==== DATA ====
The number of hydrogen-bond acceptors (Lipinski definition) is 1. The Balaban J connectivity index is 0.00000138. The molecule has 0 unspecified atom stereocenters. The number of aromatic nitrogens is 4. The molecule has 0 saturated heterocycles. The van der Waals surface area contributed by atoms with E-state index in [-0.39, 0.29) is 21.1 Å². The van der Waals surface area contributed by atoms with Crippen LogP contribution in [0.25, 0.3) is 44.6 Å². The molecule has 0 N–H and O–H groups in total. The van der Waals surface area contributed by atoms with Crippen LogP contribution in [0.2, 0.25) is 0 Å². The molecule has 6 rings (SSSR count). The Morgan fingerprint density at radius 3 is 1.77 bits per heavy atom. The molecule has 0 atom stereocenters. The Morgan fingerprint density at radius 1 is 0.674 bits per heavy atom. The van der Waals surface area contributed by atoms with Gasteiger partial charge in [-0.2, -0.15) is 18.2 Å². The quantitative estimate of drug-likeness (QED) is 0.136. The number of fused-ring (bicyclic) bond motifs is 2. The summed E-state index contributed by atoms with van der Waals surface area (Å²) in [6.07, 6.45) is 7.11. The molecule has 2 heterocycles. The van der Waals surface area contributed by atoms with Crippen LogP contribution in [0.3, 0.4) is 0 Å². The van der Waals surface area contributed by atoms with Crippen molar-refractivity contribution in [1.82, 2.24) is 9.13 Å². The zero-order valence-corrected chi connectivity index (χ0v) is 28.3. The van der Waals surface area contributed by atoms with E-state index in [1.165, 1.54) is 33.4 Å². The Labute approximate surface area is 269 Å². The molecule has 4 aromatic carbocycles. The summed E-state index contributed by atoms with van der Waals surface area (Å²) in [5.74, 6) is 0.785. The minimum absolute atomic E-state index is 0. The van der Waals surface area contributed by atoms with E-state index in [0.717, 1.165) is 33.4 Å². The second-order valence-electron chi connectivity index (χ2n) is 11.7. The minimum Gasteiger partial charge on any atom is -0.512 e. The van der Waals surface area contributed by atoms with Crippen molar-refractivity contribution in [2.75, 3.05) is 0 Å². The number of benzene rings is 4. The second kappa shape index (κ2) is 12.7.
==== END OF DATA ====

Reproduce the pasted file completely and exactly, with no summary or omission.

The number of hydrogen-bond acceptors (Lipinski definition) is 1. The Balaban J connectivity index is 0.00000138. The molecule has 0 unspecified atom stereocenters. The number of aromatic nitrogens is 4. The molecule has 0 saturated heterocycles. The van der Waals surface area contributed by atoms with E-state index in [-0.39, 0.29) is 21.1 Å². The van der Waals surface area contributed by atoms with Crippen LogP contribution in [0.25, 0.3) is 44.6 Å². The molecule has 0 N–H and O–H groups in total. The van der Waals surface area contributed by atoms with Crippen LogP contribution in [0.2, 0.25) is 0 Å². The molecule has 6 rings (SSSR count). The Morgan fingerprint density at radius 3 is 1.77 bits per heavy atom. The molecule has 0 atom stereocenters. The Morgan fingerprint density at radius 1 is 0.674 bits per heavy atom. The van der Waals surface area contributed by atoms with Gasteiger partial charge in [-0.2, -0.15) is 18.2 Å². The quantitative estimate of drug-likeness (QED) is 0.136. The number of fused-ring (bicyclic) bond motifs is 2. The summed E-state index contributed by atoms with van der Waals surface area (Å²) in [6.07, 6.45) is 7.11. The molecule has 2 heterocycles. The van der Waals surface area contributed by atoms with Crippen LogP contribution in [0.3, 0.4) is 0 Å². The van der Waals surface area contributed by atoms with Crippen molar-refractivity contribution in [1.82, 2.24) is 9.13 Å². The zero-order valence-corrected chi connectivity index (χ0v) is 28.3. The van der Waals surface area contributed by atoms with E-state index in [1.165, 1.54) is 33.4 Å². The Labute approximate surface area is 269 Å². The molecule has 4 aromatic carbocycles. The summed E-state index contributed by atoms with van der Waals surface area (Å²) in [5.74, 6) is 0.785. The minimum absolute atomic E-state index is 0. The van der Waals surface area contributed by atoms with E-state index in [0.717, 1.165) is 33.4 Å². The second-order valence-electron chi connectivity index (χ2n) is 11.7. The minimum Gasteiger partial charge on any atom is -0.512 e. The van der Waals surface area contributed by atoms with Crippen molar-refractivity contribution in [2.75, 3.05) is 0 Å². The number of benzene rings is 4. The second kappa shape index (κ2) is 12.7.